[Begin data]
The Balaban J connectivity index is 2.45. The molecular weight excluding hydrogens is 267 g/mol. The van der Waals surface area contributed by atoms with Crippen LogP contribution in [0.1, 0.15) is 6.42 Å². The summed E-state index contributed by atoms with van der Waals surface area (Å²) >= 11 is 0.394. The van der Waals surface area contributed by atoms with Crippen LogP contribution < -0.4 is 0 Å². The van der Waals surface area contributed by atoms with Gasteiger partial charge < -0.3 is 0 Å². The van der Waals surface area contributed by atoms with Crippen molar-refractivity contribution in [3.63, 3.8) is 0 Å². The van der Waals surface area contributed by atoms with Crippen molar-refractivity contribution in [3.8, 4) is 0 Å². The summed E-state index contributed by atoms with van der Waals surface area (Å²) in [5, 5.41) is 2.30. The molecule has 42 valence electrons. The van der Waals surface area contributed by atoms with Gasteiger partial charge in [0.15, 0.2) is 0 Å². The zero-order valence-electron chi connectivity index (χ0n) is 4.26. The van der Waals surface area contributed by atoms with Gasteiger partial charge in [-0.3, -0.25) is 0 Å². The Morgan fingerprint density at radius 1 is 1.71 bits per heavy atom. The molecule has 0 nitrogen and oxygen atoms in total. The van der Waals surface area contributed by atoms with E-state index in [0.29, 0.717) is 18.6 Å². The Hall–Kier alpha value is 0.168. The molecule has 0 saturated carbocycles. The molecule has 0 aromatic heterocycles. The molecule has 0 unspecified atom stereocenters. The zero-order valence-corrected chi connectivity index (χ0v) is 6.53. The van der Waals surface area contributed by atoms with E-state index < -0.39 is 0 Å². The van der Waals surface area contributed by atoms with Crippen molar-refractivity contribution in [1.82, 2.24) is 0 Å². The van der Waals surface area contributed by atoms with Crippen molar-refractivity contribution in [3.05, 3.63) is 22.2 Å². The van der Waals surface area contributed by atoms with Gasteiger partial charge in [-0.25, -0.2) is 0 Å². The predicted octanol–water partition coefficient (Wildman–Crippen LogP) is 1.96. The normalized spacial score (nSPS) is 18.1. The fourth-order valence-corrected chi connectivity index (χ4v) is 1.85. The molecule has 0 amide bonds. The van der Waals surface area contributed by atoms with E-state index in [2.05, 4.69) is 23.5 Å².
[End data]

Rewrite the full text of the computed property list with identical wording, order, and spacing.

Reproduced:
The Balaban J connectivity index is 2.45. The molecular weight excluding hydrogens is 267 g/mol. The van der Waals surface area contributed by atoms with Crippen LogP contribution in [0.1, 0.15) is 6.42 Å². The summed E-state index contributed by atoms with van der Waals surface area (Å²) >= 11 is 0.394. The van der Waals surface area contributed by atoms with Crippen LogP contribution < -0.4 is 0 Å². The van der Waals surface area contributed by atoms with Gasteiger partial charge < -0.3 is 0 Å². The van der Waals surface area contributed by atoms with Crippen molar-refractivity contribution in [3.63, 3.8) is 0 Å². The van der Waals surface area contributed by atoms with Crippen molar-refractivity contribution in [3.8, 4) is 0 Å². The summed E-state index contributed by atoms with van der Waals surface area (Å²) in [5, 5.41) is 2.30. The molecule has 42 valence electrons. The van der Waals surface area contributed by atoms with Gasteiger partial charge in [0.15, 0.2) is 0 Å². The zero-order valence-electron chi connectivity index (χ0n) is 4.26. The van der Waals surface area contributed by atoms with Gasteiger partial charge in [-0.3, -0.25) is 0 Å². The Morgan fingerprint density at radius 1 is 1.71 bits per heavy atom. The molecule has 0 nitrogen and oxygen atoms in total. The van der Waals surface area contributed by atoms with E-state index in [0.29, 0.717) is 18.6 Å². The Hall–Kier alpha value is 0.168. The molecule has 0 saturated carbocycles. The molecule has 0 aromatic heterocycles. The molecule has 0 unspecified atom stereocenters. The zero-order valence-corrected chi connectivity index (χ0v) is 6.53. The van der Waals surface area contributed by atoms with E-state index < -0.39 is 0 Å². The van der Waals surface area contributed by atoms with Crippen molar-refractivity contribution in [1.82, 2.24) is 0 Å². The van der Waals surface area contributed by atoms with Crippen molar-refractivity contribution in [3.05, 3.63) is 22.2 Å². The van der Waals surface area contributed by atoms with Gasteiger partial charge in [-0.25, -0.2) is 0 Å². The predicted octanol–water partition coefficient (Wildman–Crippen LogP) is 1.96. The normalized spacial score (nSPS) is 18.1. The fourth-order valence-corrected chi connectivity index (χ4v) is 1.85. The molecule has 0 amide bonds. The van der Waals surface area contributed by atoms with E-state index in [2.05, 4.69) is 23.5 Å².